Entering your project in multiple categories does increase your chances of being a Beacon Award finalist. I would strongly recommend that if you enter the same campaign in multiple categories, you edit your three-page project summary so that it clearly addresses why your entry fits in that particular category and how your results achieved the particular goals of that category and the goals of your campaign.
Which press clip will benefit my entry more: a brief mention from a major media outlet or a full feature/ front-page coverage in a smaller local outlet?
It depends on the goals for your particular campaign and which media hit best helped you accomplish those goals. On the face of it, a major media hit may be better than a smaller local outlet; however, if your goals were aimed at a community or audience best reached by that smaller, local outlet, the full feature/front-page coverage would be better. You are allowed to submit “up to three (3) electronic files of your strongest support materials”, so you could submit both.
I would like to submit the additional binder or poster of supplemental materials, but I’ve never seen one. What should I include? How should I layout my materials?
I would include the supplemental materials that best document the successes of your campaign or tactics. When laying out the materials, I would keep two goals in mind – making the binder or poster easy to read and understand while also making it pleasing to look at in aesthetic terms. Remember that the judges are going to spend 10 minutes at most looking at your binder or poster, so anything that you can do to make their review easier will improve your chances of becoming a finalist. For example, the use of labeled tabs in binders can be very helpful.
I work at a small cable system and focus on impacting the local community. How do I present my campaigns so that they stand out among entries from the big dogs?
Your small community project might have accomplished more than a campaign “from the big dogs”. Furthermore, you will only be competing with local cable systems that are similar to yours in terms of number of subscribers based on the entrant classification of your campaign.
I suggest that you stress your goals, your results and your creativity in the use of your resources. Based on the judging criteria of the Beacon Awards, 25% of your score is based on creativity, defined as “level of creativity and innovation evidenced in the conception, use of available resources, and implementation of project.” Make sure you explain in the planning & strategy section what “special concerns, important background information or challenges that you had to overcome in preparing to implement your project.” Limited resources would certainly be a challenge that you should explain in the summary.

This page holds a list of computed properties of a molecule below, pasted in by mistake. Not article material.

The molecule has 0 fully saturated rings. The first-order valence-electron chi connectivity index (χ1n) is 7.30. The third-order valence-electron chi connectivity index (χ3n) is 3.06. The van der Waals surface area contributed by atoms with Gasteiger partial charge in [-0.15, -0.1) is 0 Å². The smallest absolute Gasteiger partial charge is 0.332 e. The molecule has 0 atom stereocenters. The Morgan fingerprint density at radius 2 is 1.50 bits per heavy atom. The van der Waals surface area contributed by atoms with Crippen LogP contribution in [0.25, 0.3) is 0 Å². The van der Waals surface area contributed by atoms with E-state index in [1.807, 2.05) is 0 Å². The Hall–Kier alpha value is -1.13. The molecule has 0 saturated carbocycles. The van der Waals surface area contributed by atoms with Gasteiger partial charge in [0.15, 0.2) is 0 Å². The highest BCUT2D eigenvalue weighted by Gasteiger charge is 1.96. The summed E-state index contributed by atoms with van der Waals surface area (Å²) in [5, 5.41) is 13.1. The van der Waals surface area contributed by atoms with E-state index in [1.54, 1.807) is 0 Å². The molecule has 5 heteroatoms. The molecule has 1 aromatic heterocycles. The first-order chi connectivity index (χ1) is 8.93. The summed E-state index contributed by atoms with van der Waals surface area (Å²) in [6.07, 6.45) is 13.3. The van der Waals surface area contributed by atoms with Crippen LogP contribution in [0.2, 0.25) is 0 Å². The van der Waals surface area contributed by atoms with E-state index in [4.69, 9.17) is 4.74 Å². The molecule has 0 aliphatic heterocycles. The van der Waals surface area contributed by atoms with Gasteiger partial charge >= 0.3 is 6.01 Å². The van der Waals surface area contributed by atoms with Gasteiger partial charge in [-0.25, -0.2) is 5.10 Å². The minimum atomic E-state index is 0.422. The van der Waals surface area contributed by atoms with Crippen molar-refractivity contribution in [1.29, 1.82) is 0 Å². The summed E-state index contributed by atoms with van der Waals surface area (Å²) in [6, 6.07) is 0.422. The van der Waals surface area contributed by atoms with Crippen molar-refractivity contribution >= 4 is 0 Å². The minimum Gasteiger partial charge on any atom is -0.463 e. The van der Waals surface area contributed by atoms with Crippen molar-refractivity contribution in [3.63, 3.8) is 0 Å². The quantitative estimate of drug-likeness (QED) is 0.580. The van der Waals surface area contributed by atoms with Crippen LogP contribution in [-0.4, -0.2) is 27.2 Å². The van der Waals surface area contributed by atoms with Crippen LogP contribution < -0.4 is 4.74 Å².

With the economy the way it is, our department’s budget is tighter than in previous years. Any points I should include when presenting the benefits of entering the Beacons to our dept. head?
I would stress how winning a Beacon Award can help with accomplishing any of your department goals. It is also tangible proof that your department is doing good work to both internal and external audiences. The Beacon Awards are cable’s highest recognition of communications and public affairs excellence since 1989. Winning a Beacon Award will raise the department’s profile within the industry and within your company while also boosting the morale of your department. Furthermore, the 2009 Beacon Awards are easier than ever to enter, so it will not take too much time to put together the entries this year.
Do any of you have a different take on the answers to Betsy’s questions? Please feel free to offer your own advice in the comments.
By Betsy Beacon
Hi all! I’m Betsy Beacon, a cable communications professional and first time entrant to the Beacon Awards. The last year and half has been a busy time for me, full of initiatives and campaigns that run the gamut from PSAs to media relations and even crisis communication. I’m ready to put together my Beacon Awards entries and am full of questions on how to make my projects stand out.
I’m here to find the answers to those questions by asking the experts and tapping you, my fellow entrants, for advice. I’m also here to take your questions and make sure they get answered. So post your questions about the entry process—I’ll play detective and find those answers!
Here are a couple questions that have been on my mind recently:
• How do you write a great three-page summary?
• My project fits into the media relations, multicultural public relations, integrated communications, new media campaign, and public-service announcement categories. Do I benefit from entering my project into multiple categories?
• Which press clip will benefit my entry more: a brief mention from a major media outlet or a full feature/ front-page coverage in a smaller local outlet?
• I would like to submit the additional binder or poster of supplemental materials, but I’ve never seen one. What should I include? How should I layout my materials?
• I work at a small cable system and focus on impacting the local community. How do I present my campaigns so that they stand out among entries from the big dogs?
• With the economy the way it is, our department’s budget is tighter than in previous years. Any points I should include when presenting the benefits of entering the Beacons to our dept. head?